The apparatus for generating an ONMF-based basis matrix as illustrated in FIG. 3 addresses the above issues by providing a technique to extract the data features while avoiding the need to calculate the pseudo-inverse of the basis matrix.

More specifically, as shown in Formula 5, the basis matrix is restricted so that it is forced to meet the condition of orthogonality, and thereby calculating the pseudo-inverse is skipped. The condition of orthogonality corresponds to the requirement that the transpose of the matrix is equal to its inverse. This technique of placing such a condition on the basis matrix is described as “Orthogonal Non-negative Matrix Factorization (ONMF)”.


ATA=I Formula 5

FIG. 3 illustrates how this approach may be implemented. In FIG. 3, the matrix initializer 300 randomly initializes the basis matrix A and the encoding matrix S according to the sensor data matrix X, as discussed above.

The matrix updater 310 updates an initialized basis matrix and an initialized encoding matrix. The updating performed by matrix updater progressively improves the factorization to obtain the best possible basis matrix A and the best possible encoding matrix X so as to cause them to meet the objective function while remaining orthogonal. For example, the matrix updater 310 repeatedly perform the updating until it obtains the basis matrix A and the encoding matrix S, which both minimize Formula 3 and meet Formula 5.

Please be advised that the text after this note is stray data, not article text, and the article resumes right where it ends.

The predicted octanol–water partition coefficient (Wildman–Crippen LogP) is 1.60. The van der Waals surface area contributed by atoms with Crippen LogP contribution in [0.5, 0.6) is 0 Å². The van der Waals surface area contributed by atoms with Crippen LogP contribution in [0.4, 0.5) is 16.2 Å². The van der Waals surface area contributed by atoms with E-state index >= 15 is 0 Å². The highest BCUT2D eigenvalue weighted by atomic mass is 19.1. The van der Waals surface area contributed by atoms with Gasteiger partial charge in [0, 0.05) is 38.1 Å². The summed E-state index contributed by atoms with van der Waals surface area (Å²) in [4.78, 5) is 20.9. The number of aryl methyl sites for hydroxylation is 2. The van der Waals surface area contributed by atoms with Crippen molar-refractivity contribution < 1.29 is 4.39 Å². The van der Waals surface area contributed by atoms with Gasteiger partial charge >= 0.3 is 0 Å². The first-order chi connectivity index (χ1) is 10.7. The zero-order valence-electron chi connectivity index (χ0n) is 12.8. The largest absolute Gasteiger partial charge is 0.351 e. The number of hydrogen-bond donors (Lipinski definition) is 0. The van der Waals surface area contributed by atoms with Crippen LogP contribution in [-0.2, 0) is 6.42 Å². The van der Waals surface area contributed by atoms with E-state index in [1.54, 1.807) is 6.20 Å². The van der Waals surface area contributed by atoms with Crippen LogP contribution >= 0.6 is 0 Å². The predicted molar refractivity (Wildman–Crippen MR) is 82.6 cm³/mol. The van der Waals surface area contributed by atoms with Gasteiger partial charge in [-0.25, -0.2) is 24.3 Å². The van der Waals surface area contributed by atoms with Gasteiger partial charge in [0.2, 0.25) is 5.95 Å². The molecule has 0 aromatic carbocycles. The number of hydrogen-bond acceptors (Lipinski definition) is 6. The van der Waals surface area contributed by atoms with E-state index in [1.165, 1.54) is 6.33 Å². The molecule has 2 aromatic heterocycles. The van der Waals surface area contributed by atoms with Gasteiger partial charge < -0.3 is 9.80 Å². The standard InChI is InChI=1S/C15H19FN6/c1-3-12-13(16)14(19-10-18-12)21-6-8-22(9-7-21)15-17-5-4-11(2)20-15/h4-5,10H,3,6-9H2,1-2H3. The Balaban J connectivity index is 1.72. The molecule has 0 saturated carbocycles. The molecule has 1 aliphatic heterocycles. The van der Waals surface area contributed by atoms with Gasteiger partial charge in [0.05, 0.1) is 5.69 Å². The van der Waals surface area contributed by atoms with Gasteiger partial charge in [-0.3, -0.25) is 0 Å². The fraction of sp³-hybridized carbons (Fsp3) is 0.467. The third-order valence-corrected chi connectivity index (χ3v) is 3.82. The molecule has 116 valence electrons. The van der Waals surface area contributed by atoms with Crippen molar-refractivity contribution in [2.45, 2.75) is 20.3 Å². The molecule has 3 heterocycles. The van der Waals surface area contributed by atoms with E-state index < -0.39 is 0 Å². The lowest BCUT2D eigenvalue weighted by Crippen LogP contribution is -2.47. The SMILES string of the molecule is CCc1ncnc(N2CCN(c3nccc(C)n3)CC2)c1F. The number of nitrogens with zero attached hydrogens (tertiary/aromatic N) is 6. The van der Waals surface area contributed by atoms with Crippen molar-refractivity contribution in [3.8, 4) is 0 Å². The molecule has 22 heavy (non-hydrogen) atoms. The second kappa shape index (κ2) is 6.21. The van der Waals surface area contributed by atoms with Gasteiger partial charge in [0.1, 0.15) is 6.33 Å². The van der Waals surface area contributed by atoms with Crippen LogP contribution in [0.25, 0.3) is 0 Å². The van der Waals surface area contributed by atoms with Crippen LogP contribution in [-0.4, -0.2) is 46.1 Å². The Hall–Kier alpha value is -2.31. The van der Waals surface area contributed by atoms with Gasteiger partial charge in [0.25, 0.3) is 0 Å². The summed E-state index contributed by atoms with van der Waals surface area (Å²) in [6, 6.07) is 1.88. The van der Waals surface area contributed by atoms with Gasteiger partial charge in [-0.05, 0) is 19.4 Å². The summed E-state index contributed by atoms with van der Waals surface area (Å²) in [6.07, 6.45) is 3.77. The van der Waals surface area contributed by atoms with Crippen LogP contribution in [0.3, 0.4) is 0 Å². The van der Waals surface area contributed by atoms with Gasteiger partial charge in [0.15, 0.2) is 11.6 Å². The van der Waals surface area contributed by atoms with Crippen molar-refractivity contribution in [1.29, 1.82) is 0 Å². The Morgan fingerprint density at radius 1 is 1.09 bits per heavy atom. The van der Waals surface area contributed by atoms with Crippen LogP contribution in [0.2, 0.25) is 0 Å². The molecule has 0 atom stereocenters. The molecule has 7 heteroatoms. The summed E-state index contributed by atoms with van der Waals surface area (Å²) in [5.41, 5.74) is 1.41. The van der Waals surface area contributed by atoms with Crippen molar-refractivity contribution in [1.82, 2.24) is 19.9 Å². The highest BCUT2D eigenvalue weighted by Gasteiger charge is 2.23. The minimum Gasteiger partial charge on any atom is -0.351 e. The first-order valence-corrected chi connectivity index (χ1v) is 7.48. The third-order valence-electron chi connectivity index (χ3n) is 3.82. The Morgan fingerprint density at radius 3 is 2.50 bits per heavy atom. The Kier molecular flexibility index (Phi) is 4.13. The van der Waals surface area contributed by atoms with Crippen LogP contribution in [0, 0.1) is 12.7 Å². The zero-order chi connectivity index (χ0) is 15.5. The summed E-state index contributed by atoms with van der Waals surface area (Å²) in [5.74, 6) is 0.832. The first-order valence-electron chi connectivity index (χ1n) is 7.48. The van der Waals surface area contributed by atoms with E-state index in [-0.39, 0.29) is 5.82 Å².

The matrix orthogonalizer 320 performs orthogonalization of the basis matrix A that was previously updated by the matrix updater 310. In one example, the basis matrix A is be approximately updated using Stiefel manifolds. However, Stiefel manifolds are only one way of updating basis matrix A and other analytical and mathematical techniques may be used in lieu of or in addition to Stiefel manifolds.